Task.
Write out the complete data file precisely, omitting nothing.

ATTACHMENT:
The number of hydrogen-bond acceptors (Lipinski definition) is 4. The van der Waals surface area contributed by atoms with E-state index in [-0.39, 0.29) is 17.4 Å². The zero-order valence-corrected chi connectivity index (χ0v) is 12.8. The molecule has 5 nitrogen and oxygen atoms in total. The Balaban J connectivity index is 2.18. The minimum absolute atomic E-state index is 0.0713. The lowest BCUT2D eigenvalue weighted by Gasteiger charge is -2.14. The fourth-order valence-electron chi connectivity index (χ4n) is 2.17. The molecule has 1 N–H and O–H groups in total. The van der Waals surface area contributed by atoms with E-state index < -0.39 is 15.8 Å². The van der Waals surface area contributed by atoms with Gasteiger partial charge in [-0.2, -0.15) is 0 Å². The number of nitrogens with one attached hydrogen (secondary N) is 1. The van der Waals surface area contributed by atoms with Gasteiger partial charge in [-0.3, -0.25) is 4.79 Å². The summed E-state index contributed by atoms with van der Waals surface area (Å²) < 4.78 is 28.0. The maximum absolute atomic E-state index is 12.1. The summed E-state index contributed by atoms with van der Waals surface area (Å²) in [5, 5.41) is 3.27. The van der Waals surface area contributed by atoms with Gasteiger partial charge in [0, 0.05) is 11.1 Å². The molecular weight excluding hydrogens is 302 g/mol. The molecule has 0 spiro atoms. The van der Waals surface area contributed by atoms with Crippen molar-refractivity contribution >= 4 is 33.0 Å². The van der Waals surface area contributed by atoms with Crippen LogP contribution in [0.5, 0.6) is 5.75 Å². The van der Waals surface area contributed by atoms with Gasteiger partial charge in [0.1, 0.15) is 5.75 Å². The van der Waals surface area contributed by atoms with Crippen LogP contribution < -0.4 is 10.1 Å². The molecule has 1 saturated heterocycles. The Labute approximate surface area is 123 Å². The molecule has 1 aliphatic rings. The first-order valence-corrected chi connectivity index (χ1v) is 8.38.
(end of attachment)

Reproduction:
The number of hydrogen-bond acceptors (Lipinski definition) is 4. The van der Waals surface area contributed by atoms with E-state index in [-0.39, 0.29) is 17.4 Å². The zero-order valence-corrected chi connectivity index (χ0v) is 12.8. The molecule has 5 nitrogen and oxygen atoms in total. The Balaban J connectivity index is 2.18. The minimum absolute atomic E-state index is 0.0713. The lowest BCUT2D eigenvalue weighted by Gasteiger charge is -2.14. The fourth-order valence-electron chi connectivity index (χ4n) is 2.17. The molecule has 1 N–H and O–H groups in total. The van der Waals surface area contributed by atoms with E-state index < -0.39 is 15.8 Å². The van der Waals surface area contributed by atoms with Gasteiger partial charge in [-0.2, -0.15) is 0 Å². The number of nitrogens with one attached hydrogen (secondary N) is 1. The van der Waals surface area contributed by atoms with Gasteiger partial charge in [-0.3, -0.25) is 4.79 Å². The summed E-state index contributed by atoms with van der Waals surface area (Å²) < 4.78 is 28.0. The maximum absolute atomic E-state index is 12.1. The summed E-state index contributed by atoms with van der Waals surface area (Å²) in [5, 5.41) is 3.27. The van der Waals surface area contributed by atoms with Gasteiger partial charge in [0, 0.05) is 11.1 Å². The molecular weight excluding hydrogens is 302 g/mol. The molecule has 0 spiro atoms. The van der Waals surface area contributed by atoms with Crippen molar-refractivity contribution >= 4 is 33.0 Å². The van der Waals surface area contributed by atoms with Crippen LogP contribution in [0.5, 0.6) is 5.75 Å². The van der Waals surface area contributed by atoms with Gasteiger partial charge in [0.1, 0.15) is 5.75 Å². The van der Waals surface area contributed by atoms with Crippen LogP contribution < -0.4 is 10.1 Å². The molecule has 1 saturated heterocycles. The Labute approximate surface area is 123 Å². The molecule has 1 aliphatic rings. The first-order valence-corrected chi connectivity index (χ1v) is 8.38.